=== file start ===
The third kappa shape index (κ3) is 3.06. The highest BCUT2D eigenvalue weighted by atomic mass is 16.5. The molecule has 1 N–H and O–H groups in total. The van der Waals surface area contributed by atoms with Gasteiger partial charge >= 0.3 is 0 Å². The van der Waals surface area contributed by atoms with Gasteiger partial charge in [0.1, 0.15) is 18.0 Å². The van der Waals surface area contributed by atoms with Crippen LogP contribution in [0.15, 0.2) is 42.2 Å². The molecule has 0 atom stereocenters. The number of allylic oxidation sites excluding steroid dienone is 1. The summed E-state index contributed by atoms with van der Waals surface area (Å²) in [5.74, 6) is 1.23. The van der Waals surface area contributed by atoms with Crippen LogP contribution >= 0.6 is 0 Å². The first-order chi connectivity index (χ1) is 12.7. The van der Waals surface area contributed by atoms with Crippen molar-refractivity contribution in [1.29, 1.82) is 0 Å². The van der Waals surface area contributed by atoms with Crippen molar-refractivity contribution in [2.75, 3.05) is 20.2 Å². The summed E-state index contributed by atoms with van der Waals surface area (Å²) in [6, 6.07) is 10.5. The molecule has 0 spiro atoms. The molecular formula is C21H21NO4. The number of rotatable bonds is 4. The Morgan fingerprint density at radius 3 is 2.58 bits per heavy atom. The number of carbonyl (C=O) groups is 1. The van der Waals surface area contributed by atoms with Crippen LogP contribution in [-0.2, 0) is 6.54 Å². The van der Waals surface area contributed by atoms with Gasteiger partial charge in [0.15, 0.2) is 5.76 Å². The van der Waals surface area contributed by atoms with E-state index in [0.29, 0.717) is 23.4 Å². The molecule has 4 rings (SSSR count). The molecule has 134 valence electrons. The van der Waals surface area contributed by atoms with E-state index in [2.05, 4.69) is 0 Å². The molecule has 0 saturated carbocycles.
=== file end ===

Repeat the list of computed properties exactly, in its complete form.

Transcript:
The third kappa shape index (κ3) is 3.06. The highest BCUT2D eigenvalue weighted by atomic mass is 16.5. The molecule has 1 N–H and O–H groups in total. The van der Waals surface area contributed by atoms with Gasteiger partial charge >= 0.3 is 0 Å². The van der Waals surface area contributed by atoms with Gasteiger partial charge in [0.1, 0.15) is 18.0 Å². The van der Waals surface area contributed by atoms with Crippen LogP contribution in [0.15, 0.2) is 42.2 Å². The molecule has 0 atom stereocenters. The number of allylic oxidation sites excluding steroid dienone is 1. The summed E-state index contributed by atoms with van der Waals surface area (Å²) in [5.74, 6) is 1.23. The van der Waals surface area contributed by atoms with Crippen LogP contribution >= 0.6 is 0 Å². The first-order chi connectivity index (χ1) is 12.7. The van der Waals surface area contributed by atoms with Crippen molar-refractivity contribution in [1.29, 1.82) is 0 Å². The van der Waals surface area contributed by atoms with Crippen molar-refractivity contribution in [2.75, 3.05) is 20.2 Å². The summed E-state index contributed by atoms with van der Waals surface area (Å²) in [6, 6.07) is 10.5. The molecule has 0 spiro atoms. The molecular formula is C21H21NO4. The number of rotatable bonds is 4. The Morgan fingerprint density at radius 3 is 2.58 bits per heavy atom. The number of carbonyl (C=O) groups is 1. The van der Waals surface area contributed by atoms with Crippen LogP contribution in [-0.2, 0) is 6.54 Å². The van der Waals surface area contributed by atoms with Gasteiger partial charge in [0.15, 0.2) is 5.76 Å². The van der Waals surface area contributed by atoms with E-state index in [0.29, 0.717) is 23.4 Å². The molecule has 4 rings (SSSR count). The molecule has 134 valence electrons. The van der Waals surface area contributed by atoms with E-state index in [2.05, 4.69) is 0 Å². The molecule has 0 saturated carbocycles.